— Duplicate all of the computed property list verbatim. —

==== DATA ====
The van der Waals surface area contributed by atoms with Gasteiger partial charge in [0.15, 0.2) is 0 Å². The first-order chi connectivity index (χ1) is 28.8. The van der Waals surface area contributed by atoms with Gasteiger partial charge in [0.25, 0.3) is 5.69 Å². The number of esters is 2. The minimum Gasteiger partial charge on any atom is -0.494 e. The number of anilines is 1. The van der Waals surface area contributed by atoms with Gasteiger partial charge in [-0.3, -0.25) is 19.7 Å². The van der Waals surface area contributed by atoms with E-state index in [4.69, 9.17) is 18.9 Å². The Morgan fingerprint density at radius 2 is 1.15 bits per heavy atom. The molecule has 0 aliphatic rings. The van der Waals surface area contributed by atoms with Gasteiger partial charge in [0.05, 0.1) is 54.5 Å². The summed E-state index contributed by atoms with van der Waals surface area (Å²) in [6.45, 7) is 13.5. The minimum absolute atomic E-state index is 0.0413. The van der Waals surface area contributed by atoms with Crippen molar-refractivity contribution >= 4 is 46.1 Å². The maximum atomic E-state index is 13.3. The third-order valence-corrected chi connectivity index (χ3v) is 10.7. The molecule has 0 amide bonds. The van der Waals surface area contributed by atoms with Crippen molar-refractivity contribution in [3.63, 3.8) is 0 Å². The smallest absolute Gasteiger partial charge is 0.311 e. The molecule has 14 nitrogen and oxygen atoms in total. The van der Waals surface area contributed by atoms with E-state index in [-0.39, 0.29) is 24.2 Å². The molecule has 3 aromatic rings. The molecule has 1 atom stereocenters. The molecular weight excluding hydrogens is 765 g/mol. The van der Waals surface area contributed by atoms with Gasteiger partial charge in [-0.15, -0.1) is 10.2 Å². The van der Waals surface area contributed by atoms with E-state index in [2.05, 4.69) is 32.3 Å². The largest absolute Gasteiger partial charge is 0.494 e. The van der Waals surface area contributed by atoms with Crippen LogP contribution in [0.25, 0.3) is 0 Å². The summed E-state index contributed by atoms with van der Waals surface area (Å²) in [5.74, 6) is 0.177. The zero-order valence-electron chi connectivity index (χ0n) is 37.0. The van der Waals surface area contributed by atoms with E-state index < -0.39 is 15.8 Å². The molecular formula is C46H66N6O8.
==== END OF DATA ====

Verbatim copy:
The van der Waals surface area contributed by atoms with Gasteiger partial charge in [0.15, 0.2) is 0 Å². The first-order chi connectivity index (χ1) is 28.8. The van der Waals surface area contributed by atoms with Gasteiger partial charge in [0.25, 0.3) is 5.69 Å². The number of esters is 2. The minimum Gasteiger partial charge on any atom is -0.494 e. The number of anilines is 1. The van der Waals surface area contributed by atoms with Gasteiger partial charge in [-0.3, -0.25) is 19.7 Å². The van der Waals surface area contributed by atoms with E-state index in [4.69, 9.17) is 18.9 Å². The Morgan fingerprint density at radius 2 is 1.15 bits per heavy atom. The molecule has 0 aliphatic rings. The van der Waals surface area contributed by atoms with Gasteiger partial charge in [0.05, 0.1) is 54.5 Å². The summed E-state index contributed by atoms with van der Waals surface area (Å²) in [6.45, 7) is 13.5. The minimum absolute atomic E-state index is 0.0413. The van der Waals surface area contributed by atoms with Crippen molar-refractivity contribution >= 4 is 46.1 Å². The maximum atomic E-state index is 13.3. The third-order valence-corrected chi connectivity index (χ3v) is 10.7. The molecule has 0 amide bonds. The van der Waals surface area contributed by atoms with Crippen molar-refractivity contribution in [3.63, 3.8) is 0 Å². The smallest absolute Gasteiger partial charge is 0.311 e. The molecule has 14 nitrogen and oxygen atoms in total. The van der Waals surface area contributed by atoms with E-state index in [-0.39, 0.29) is 24.2 Å². The molecule has 3 aromatic rings. The molecule has 1 atom stereocenters. The molecular weight excluding hydrogens is 765 g/mol. The van der Waals surface area contributed by atoms with Gasteiger partial charge in [-0.15, -0.1) is 10.2 Å². The van der Waals surface area contributed by atoms with E-state index in [2.05, 4.69) is 32.3 Å². The largest absolute Gasteiger partial charge is 0.494 e. The van der Waals surface area contributed by atoms with Crippen LogP contribution in [0.25, 0.3) is 0 Å². The summed E-state index contributed by atoms with van der Waals surface area (Å²) in [5.74, 6) is 0.177. The zero-order valence-electron chi connectivity index (χ0n) is 37.0. The van der Waals surface area contributed by atoms with E-state index < -0.39 is 15.8 Å². The molecular formula is C46H66N6O8.